|Joe Hisaishi Conducting|
So 2014 has nearly come to a close and that means it's time to honor the best in film from 2014. On a whole, 2014 was a fairly weak year of movies, as is evidenced by this list of what I believe to be the best film scores of the year. Last year I did a top 10, this year I was only able to come up with 5 film scores that I was comfortable with including on a list such as this. That just speaks to how this whole year of film has been for me.
There have been a lot of movies that came close to greatness, but just missed the mark by rushing the ending or leaving in one tiny plot hole that sucked all of the awesomeness out of the experience. The film scores of this year have been fairly similar. I am a big fan of strong, thematic work with very hummable themes recurring throughout the movie. There wasn't a whole lot of that this year, with most scores feeling more like mood music than anything else. That's a personal gripe, and most wont mind that or notice that, but I do.
The 5 film scores that made my list this year are good representations of strong thematic work, perhaps the only really good representations from this year. Now,before I start, I'm going to point out that unlike most professional movie critics, I am an amateur, therefore I was only able to review the movies I could: a.) afford, and b.) see, so that means I only reviewed movies that were in wide release.
5. Alexandre Desplat, Godzilla
(Last Year: Ramin Djawadi, Pacific Rim)
The craziest thing about my relationship with Alexandre Desplat's music is that I ordinarily find him overrated, but not this year. I have included him twice on this list, and justly so. As a matter of fact, his score for Godzilla would have probably made it even in a more competitive year. He managed to come up with a theme for Godzilla that could be played many different ways, whether it was intense and scary, mysterious and quiet, or even noble and heroic, the theme could be done in a great many variations. That to me is the mark of a great film score, and it's why Godzilla is on this list.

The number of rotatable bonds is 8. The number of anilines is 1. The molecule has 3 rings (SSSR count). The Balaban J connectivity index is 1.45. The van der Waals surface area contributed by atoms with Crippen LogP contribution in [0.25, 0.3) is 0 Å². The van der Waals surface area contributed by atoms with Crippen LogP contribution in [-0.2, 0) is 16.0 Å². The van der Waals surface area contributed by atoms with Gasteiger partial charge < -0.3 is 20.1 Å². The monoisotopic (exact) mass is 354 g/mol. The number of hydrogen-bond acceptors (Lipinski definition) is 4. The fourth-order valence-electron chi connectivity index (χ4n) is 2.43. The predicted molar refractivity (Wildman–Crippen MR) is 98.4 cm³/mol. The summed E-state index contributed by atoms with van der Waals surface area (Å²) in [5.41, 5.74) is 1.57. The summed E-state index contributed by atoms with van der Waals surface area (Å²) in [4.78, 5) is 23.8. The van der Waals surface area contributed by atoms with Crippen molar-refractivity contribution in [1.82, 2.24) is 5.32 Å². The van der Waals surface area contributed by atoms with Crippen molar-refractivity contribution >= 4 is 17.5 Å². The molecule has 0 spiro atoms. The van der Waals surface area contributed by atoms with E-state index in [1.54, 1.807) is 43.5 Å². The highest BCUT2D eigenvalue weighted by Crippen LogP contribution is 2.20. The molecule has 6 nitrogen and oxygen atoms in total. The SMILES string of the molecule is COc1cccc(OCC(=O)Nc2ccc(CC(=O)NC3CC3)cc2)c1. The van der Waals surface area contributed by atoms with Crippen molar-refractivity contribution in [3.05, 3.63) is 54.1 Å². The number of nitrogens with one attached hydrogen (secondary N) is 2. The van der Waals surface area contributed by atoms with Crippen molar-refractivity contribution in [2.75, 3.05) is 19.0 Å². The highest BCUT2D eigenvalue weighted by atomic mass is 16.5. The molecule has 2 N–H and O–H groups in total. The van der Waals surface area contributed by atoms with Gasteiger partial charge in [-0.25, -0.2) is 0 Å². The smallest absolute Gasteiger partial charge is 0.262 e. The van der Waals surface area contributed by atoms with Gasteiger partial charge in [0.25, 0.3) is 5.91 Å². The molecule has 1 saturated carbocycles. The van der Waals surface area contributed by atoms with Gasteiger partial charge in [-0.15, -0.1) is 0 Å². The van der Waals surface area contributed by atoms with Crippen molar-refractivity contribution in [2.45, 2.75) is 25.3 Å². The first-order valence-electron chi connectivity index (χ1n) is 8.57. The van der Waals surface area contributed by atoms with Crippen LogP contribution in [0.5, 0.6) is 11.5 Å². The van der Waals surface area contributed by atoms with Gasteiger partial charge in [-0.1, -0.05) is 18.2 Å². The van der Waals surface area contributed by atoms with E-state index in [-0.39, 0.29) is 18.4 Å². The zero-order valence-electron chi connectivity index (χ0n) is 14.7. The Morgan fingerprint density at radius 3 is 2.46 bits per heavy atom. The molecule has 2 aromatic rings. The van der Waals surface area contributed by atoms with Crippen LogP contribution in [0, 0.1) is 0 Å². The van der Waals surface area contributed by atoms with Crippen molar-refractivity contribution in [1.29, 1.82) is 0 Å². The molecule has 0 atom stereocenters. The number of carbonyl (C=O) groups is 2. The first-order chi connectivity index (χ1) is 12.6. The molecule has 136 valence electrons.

4. Alexandre Desplat, Unbroken
(Last Year: Steven Price, Gravity)
This particular film score is one of those that usually isn't my cup of tea, but I felt like it did its job so well I had to honor it. While there is a theme that occasionally recurs, the real strength of Desplat's score for Unbroken is how powerfully the score, the picture, and the performances all work together in concert to convey the strong emotional moments of Louis Zamperini's story.
3. Michael Giacchino, Dawn of the Planet of the Apes
(Last Year: John Ottman, Jack the Giant Slayer)
Giacchino is one of my favorite composers out there, and it's funny that his score for Dawn of the Planet of the Apes is what I would consider one of his weakest scores, and yet that goes to show how good he always is. If there is a natural successor to John Williams, Giacchino is it, often mimicking the trailblazers like Williams and Jerry Goldsmith with his use of thematic material tying into each set of characters. In particular, Giacchino heavily channels Goldsmith's score for the original Planet of the Apes in a lot of action moments with this score. His heavy use of the xylaphone really helps to bring this franchise around full circle.
2. John Powell, How to Train Your Dragon 2
(Last Year: Randy Newman, Monsters University)
John Powell's score for the first How to Train Your Dragon was my favorite film score of 2010, and is easily one of my 10 favorite film scores of all-time actually, so no pressure. The truth is, nothing could ever truly match the score of that first film, and the great thing is Powell doesn't really try. He brings back all of the same themes and uses them again when needed, but once we're into the story, he focuses primarily on the darker nature of this sequel with the music, utilizing new themes that are equally as beautiful.
1. Joe Hisaishi, The Wind Rises
(Last Year: Michael Giacchino, Star Trek Into Darkness)
This is it, the last time Joe Hisaishi will score a Hayao Miyazaki film, with The Wind Rises being the famed Japanese animator's final film. Joe Hisaishi is easily up there with John Williams for me. He's just a master of the craft who understands how music and film go together to create maximum emotional impact, and he does that in The Wind Rises to perfection. The most unique thing about Hisaishi in contrast to folks like John Williams, is his music is all about the subtlety. Rarely is it loud and bombastic, it's usually soft and speaks of the character's emotion rather than the spectacle onscreen, thanks to his favoring of the strings and woodwinds over the brass and percussion.